Addison Bain, a retired NASA engineer and hydrogen expert, believes he has the correct answer. He states that while hydrogen might have contributed to the fire, it was not the culprit. To prove this, he points to several pieces of evidence:
- The Hindenburg did not explode but burned in numerous directions.
- The airship remained afloat for several seconds after the fire began. Some people report it did not crash for 32 seconds.
- Fabric pieces fell to ground on fire.
- The fire was not characteristic of a hydrogen fire. In fact, hydrogen makes no visible flames.
- There were no reported leaks; the hydrogen was laced with garlic to give off an odor for easy detection.
After years of exhaustive traveling and research, Bain uncovered what he believes is the answer to the Hindenburg mystery. His research shows that the Hindenburg's skin was covered with the extremely flammable cellulose nitrate or cellulose acetate, added to help with rigidity and aerodynamics. The skin was also coated with flecks of aluminum, a component of rocket fuel, to reflect sunlight and keep the hydrogen from heating and expanding. It had the further benefit of combating wear and tear from the elements. Bain claims these substances, although necessary at the time of construction, directly led to the disaster of the Hindenburg. The substances caught fire from an electric spark that caused the skin to burn. At this point the hydrogen became the fuel to the already existing fire. Therefore, the real culprit was the skin of the dirigible. The ironic point to this story is that the German Zeppelin makers knew this back in 1937. A handwritten letter in the Zeppelin Archive states, "The actual cause of the fire was the extreme easy flammability of the covering material brought about by discharges of an electrostatic nature." For more information about Dr. Bain's investigation, please refer to this article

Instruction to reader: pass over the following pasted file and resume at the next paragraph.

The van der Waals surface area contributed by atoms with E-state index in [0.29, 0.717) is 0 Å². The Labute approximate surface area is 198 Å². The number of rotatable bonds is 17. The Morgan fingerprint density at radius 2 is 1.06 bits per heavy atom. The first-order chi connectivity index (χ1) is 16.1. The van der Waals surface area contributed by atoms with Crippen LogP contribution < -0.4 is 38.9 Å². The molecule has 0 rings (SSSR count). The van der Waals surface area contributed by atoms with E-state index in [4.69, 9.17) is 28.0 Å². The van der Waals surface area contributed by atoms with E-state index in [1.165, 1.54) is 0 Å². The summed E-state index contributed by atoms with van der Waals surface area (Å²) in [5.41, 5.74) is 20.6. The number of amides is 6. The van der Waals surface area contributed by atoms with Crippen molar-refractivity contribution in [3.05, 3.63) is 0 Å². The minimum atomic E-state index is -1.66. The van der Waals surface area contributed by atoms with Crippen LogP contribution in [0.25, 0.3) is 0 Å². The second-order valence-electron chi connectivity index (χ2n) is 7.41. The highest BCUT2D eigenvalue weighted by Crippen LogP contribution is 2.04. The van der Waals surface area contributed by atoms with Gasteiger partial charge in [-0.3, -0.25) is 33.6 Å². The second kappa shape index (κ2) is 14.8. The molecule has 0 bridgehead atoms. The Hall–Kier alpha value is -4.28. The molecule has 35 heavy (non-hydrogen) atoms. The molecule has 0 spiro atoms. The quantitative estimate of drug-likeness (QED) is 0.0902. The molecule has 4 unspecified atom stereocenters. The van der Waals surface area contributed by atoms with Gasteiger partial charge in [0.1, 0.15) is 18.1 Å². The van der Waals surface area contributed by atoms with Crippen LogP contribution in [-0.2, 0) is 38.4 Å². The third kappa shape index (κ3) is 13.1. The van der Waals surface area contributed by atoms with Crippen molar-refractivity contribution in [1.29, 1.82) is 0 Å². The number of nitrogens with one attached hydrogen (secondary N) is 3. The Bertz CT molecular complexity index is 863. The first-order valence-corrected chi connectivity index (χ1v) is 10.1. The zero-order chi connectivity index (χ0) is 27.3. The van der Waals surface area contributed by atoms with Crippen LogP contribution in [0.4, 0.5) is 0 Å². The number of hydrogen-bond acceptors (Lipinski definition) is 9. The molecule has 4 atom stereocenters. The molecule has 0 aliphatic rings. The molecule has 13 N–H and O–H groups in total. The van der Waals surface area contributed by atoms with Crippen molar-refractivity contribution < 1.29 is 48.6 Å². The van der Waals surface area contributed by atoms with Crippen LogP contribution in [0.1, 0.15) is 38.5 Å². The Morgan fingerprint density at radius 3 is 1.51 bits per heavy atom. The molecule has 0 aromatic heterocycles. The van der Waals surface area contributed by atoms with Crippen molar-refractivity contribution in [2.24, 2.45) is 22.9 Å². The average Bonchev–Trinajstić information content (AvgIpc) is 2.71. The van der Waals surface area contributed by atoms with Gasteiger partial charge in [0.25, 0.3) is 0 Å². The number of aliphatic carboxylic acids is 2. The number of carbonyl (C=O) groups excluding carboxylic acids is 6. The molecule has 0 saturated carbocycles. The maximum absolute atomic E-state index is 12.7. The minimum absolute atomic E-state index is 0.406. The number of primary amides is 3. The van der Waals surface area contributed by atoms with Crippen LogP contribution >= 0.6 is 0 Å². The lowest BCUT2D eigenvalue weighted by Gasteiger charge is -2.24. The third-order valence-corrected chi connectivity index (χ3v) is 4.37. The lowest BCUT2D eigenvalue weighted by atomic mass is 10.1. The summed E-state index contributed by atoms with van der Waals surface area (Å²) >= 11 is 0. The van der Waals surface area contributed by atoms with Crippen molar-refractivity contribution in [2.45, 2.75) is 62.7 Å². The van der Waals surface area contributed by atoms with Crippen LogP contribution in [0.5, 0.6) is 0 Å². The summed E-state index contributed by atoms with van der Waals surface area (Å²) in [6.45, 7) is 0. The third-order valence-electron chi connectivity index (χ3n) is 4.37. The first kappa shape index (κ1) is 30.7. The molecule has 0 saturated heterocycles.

from the California Hydrogen Business Council.